Abeut this time, his lordthip, thinking it adviseable for him to withdraw out of the kingdom for his greater security, he fent a petition to the House of Lords in a very noble dile; and, though writ with an air of great candour and sincerity, had no influence at a'l in his favour. There were several conferences held between the lords and commons about the manner of proceeding against the earl, which ended at last in a bill for banishing and disabling him.

It should have been observed before, that my lord Clarendon's address, or paper, to the house of lords, which was printed, in those days, under the opprobrious iitle of, “ News from Dunkirk-houle ; or, Clarendon's Fare.. well to England ; in his Seditious Address to the Right Honourable the House of Peers, on the third of December;" was, on the twelfth of the same month, according to the sentence and judgment of both houfes of parliament, burned by the hands of the common hangman, in the presence of the two sheriffs of London and Middlesex, with very great and signal applause of the populace.

Every body now flung dirt at him, and, like gudgeons, greedily fwallowed all that tended to his difreputation and difgrace, without ever enquiring into the reasons of them. Satyrical Andrew Marvel, in his Advice to the Painter, could not, among the rest, forbear to have a fling at him in these opprobrious lines : But damn'd, and doubly damn'd, be Claren

dine, Our Seventh Edward, with all his house and

line; Who, to divert the dangers of the war, With Bristol, hounds us on the Hollander. Fool-coated gownman! Sells, to fight with

Hans, Dunkirk, -dismantling Scotland, - quarrels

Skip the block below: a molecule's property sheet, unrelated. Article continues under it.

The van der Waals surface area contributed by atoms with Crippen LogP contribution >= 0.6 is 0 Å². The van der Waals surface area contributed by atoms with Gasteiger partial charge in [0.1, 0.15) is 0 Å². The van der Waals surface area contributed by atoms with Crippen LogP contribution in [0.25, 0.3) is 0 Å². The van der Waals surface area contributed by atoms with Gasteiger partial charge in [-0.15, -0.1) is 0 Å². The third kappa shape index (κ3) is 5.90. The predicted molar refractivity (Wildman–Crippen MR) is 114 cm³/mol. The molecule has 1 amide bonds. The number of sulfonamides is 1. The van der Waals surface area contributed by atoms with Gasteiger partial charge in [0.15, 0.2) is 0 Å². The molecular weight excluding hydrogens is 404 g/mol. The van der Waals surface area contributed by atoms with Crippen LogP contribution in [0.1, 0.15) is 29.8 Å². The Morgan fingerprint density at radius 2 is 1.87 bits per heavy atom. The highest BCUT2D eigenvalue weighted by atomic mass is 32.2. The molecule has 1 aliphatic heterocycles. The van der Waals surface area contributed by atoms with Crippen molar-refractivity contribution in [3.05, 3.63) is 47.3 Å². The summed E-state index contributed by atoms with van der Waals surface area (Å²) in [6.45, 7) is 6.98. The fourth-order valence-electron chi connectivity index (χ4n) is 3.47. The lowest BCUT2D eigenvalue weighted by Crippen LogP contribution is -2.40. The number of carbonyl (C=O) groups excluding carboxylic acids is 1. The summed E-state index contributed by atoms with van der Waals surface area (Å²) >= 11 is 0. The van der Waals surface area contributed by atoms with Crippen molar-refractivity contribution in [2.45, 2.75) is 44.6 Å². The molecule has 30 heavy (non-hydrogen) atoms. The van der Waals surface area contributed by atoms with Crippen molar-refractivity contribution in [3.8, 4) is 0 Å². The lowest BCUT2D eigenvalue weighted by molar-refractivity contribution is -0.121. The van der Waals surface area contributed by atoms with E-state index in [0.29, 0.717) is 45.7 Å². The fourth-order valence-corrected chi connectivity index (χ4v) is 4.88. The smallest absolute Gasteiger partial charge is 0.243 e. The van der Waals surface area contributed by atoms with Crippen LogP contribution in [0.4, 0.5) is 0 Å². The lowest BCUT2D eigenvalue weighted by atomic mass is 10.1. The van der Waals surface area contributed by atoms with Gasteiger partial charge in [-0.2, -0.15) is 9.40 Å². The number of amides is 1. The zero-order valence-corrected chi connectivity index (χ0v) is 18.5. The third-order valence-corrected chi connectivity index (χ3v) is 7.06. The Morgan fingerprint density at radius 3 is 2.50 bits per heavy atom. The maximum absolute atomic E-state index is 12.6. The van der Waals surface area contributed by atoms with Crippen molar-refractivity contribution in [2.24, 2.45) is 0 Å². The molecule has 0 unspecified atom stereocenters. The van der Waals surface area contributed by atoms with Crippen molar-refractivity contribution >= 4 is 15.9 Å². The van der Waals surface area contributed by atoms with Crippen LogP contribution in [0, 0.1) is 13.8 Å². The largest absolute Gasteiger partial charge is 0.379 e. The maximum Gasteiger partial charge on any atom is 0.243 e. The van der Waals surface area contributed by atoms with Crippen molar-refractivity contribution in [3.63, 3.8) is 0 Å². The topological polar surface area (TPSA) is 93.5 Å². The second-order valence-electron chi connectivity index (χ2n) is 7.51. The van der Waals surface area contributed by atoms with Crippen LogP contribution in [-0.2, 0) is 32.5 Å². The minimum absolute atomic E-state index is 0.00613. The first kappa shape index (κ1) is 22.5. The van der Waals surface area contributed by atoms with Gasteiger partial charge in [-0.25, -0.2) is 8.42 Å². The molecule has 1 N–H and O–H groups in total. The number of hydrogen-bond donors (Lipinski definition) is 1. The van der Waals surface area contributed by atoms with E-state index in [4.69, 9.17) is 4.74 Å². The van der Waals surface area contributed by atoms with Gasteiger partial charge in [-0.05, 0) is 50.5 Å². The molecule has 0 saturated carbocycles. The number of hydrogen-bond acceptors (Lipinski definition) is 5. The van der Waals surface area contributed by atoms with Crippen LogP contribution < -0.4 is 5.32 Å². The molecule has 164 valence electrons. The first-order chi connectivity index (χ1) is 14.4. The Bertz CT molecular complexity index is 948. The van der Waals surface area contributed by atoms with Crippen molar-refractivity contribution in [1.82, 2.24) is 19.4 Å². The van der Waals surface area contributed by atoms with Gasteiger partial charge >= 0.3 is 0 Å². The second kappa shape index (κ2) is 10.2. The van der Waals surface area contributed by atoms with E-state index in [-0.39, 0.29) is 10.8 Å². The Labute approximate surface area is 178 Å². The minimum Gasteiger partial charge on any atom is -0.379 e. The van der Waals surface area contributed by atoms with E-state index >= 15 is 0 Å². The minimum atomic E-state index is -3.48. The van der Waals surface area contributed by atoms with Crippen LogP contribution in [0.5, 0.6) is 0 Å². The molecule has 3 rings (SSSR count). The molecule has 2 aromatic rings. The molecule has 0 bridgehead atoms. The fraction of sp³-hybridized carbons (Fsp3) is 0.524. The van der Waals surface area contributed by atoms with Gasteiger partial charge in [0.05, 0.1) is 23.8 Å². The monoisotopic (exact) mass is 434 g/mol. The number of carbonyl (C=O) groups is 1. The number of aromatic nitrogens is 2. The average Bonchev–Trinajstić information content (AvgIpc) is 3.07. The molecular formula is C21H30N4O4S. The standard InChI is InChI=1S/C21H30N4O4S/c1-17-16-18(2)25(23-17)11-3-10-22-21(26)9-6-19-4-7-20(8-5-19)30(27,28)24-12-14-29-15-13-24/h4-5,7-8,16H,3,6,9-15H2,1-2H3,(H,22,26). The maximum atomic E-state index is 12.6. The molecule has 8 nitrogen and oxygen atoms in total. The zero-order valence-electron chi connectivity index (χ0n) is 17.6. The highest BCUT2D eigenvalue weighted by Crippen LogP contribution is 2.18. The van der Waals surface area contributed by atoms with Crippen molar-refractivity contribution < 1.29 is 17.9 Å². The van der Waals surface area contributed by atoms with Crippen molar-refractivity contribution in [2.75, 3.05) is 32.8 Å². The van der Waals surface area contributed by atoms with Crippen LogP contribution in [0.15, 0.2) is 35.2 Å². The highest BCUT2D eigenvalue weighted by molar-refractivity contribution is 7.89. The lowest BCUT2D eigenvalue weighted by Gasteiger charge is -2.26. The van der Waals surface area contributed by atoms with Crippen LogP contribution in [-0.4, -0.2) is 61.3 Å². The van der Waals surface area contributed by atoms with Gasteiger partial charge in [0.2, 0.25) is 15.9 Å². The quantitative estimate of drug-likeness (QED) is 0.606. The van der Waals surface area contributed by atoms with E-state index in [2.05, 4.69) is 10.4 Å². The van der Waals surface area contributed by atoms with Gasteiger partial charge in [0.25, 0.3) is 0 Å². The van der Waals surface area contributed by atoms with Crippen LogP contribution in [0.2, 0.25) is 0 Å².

France ; And hopes he now hath business, shape, and

power, T'out-last our lives, or his, and 'scape the

Tower;
And, that he yet may fee, ere he go down,
His dear Clarinda circled in a crown.

But the true cause of the noble earl's difgrace proceeded from none of these suggestions. I find, by an anonymous pamphlet, which severely reflects upon the court proceedings in those times, an infinuation, as if the chancellor had lost his place for deserting the French and popith interest; and, that his zeal for the protestant religion was such, that,

fomc

some time before he was turned out, he refused to seal a new commission for the duke of York, to evade a late ad made against por pery.

There might be fome truth, in all likeli. hood, in this ; it is well known his lordship was a zealous Proteftant, and that our court might be somewhat popifhly affected, even at that time : but

pono Extempore verum Nafcitur, & veniens ætas abfcondita pandit.

Dr. Welwood, in his Memoirs, after having premised, that it looked as if Heaven took a more than ordinary care of England, that we did not throw up all our liberties at once upon the restoration of king Charles II. for, tho' some were for bringing him back upon terms, yet after he was once come he possessed fo entirely the hearts of his people, that they thought nothing was too much for them to grant, or for him to receive; he tells us, among other designs, that, to please him, there was one formed at court to settle such a revenue upon him, by parliament, during life, as should place him beyond the necessity of alking more, except in the case of a war, or fome fuch extraordinary occasion: that the earl of Southampton, lord high- treasurer, came heartily into it, out of a meer principle of honour and affection to the king; but that chanceHor Clarendon fecretly opposed it:

that